Perfecting Your Elevator Pitch

A good elevator pitch is vital to help you make a good first impression. Here’s how you can do it.
The gradsingapore Team
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Meeting someone new – at interviews, networking sessions, or any other occasions – almost always invites questions along a similar line: “So what do you do?”, “Tell us a bit about yourself”, and maybe even “What’s your background like?”.

With only less than 30 seconds to make the world’s best impression, what exactly should you say in order to promote yourself effectively to the other party?

An elevator pitch exists precisely for such an occasion. Also commonly referred to as a personal pitch, an elevator pitch is a condensed overview of yourself and your background.

In formal events such as interviews and career fairs, having an elevator pitch prepared can be immensely effective, because it presents you as a focused candidate and lets you outline how you can specifically meet recruiters’ requirements.

60 seconds to change your fortunes

The term “elevator pitch” plays on the idea of you bumping into an influential person within an elevator. You’ll need to effectively promote yourself to them in the limited amount of time that it takes to arrive at their floor… and possibly be invited to a second meeting!

A good elevator pitch rarely exceeds 60 seconds – and in some cases, maybe even as limited as 30 seconds. It should be concise enough that you shouldn’t have to rush your way through just so you can cram more words in.

What this means is that you’ll have to be exceptionally selective with the information that you want to include, and it has to be simple and “bite-sized” enough that your listener can digest the details quickly.

This isn’t a sales pitch of yourself and your achievements, but about how your skills can contribute to the recruiting company. Be sure to take time to tailor your response according to the needs of the company instead of just formulating a one-size-fits-all pitch.

Some recruiters may even include this practice as a part of an assessment centre, and you’ll have to be more detailed and rigorous then – a 5-minute impromptu introduction is the most common format.

How to sum yourself up

You’d think that this would be a no-brainer because it’s all about you, and who knows you better than yourself, right? Not quite. You’d be surprised at how often candidates falter when thrust into the limelight and asked to talk about themselves.

Let’s start with this: When recruiters say “tell us about yourself”, they don’t want to hear about your hobbies, your first major fight with your family because of your ambition, or your favourite food(s). Rather, what they want to hear is a quick recap of your academic and work experience, as well as your reason for applying to them.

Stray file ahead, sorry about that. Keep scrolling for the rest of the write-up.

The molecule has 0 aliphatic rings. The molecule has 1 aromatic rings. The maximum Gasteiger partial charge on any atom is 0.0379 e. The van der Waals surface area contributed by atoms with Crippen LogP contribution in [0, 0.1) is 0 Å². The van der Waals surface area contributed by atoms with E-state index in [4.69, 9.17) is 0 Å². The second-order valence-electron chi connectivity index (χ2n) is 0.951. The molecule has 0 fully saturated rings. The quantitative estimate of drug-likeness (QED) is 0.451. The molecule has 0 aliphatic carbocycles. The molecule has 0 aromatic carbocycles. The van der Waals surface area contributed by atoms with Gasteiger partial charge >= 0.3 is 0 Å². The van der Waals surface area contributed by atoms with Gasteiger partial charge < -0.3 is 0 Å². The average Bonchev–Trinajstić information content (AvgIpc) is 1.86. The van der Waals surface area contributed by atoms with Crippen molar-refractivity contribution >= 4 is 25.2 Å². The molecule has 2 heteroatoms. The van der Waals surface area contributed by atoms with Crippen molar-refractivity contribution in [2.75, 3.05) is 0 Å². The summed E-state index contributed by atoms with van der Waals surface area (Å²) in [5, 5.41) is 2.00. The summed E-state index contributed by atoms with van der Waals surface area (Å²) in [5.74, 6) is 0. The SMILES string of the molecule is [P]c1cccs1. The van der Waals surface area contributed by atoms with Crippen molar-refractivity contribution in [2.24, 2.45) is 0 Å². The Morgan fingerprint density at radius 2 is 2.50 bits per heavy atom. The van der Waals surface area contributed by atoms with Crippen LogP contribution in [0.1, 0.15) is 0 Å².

That said, avoid meshing all your points into a vague statement that doesn’t display your individuality. Don’t just go with the trite “I studied at X University in Y course, and did my internship in Z Company”.

Bring up a few choice experiences or anecdotes – whether professional or personal – that will only tell your listener more about you and your professional skills and interests. 

It is crucial to pick a theme for your pitch. For instance, if you’re applying for a job in corporate sales, then your theme should revolve around customer-facing and communication abilities.

Talk about your intent to apply for a corporate sales role, why you’re interested in this position, and the past experiences you’ve had that make you a shoo-in for this kind of job.

Be brief about your pitch, but not too flippant. You’re not trying to tell your listener everything about yourself in 60 seconds – you’re setting the stage to pique their interest. Save talk about your awesome skills for a later conversation.

As a general rule, spend about 75% of the pitch for the introduction of your education and work experience, and divide it proportionately between the two of them.

To end your pitch, focus on your call to action. Emphasise your goals and be clear about what you’re aiming for and can offer in return. This implies a forward-looking and a clear-minded attitude.

Practice your pitch

A big part of a successful elevator pitch is attributed to the amount of practice that you put into it. A good candidate will make it a point to practise until he or she can articulate their pitch without stammering or hesitating.

Find yourself a willing volunteer and practise your pitch on them. Ask them to point out if you sound awkward or nervous, as well as how you can improve on it.

Are you forgetting any key achievements or talking points? Should you put more emphasis on another skill set instead of the ones that you’re currently highlighting?

Practise your elevator pitch to the point that you sound natural instead of rehearsed. Make sure that if the situation calls for it, you can improvise without forgetting your lines.

In short, here are some key elements of a successful elevator pitch:

  • Keep it brief, but detailed enough to be a teaser
  • Be clear about who you are and what you’re looking for
  • Be natural
  • No gimmicks or clichés
  • Rehearse, rehearse, rehearse
  • Adapt it according to your audience and occasion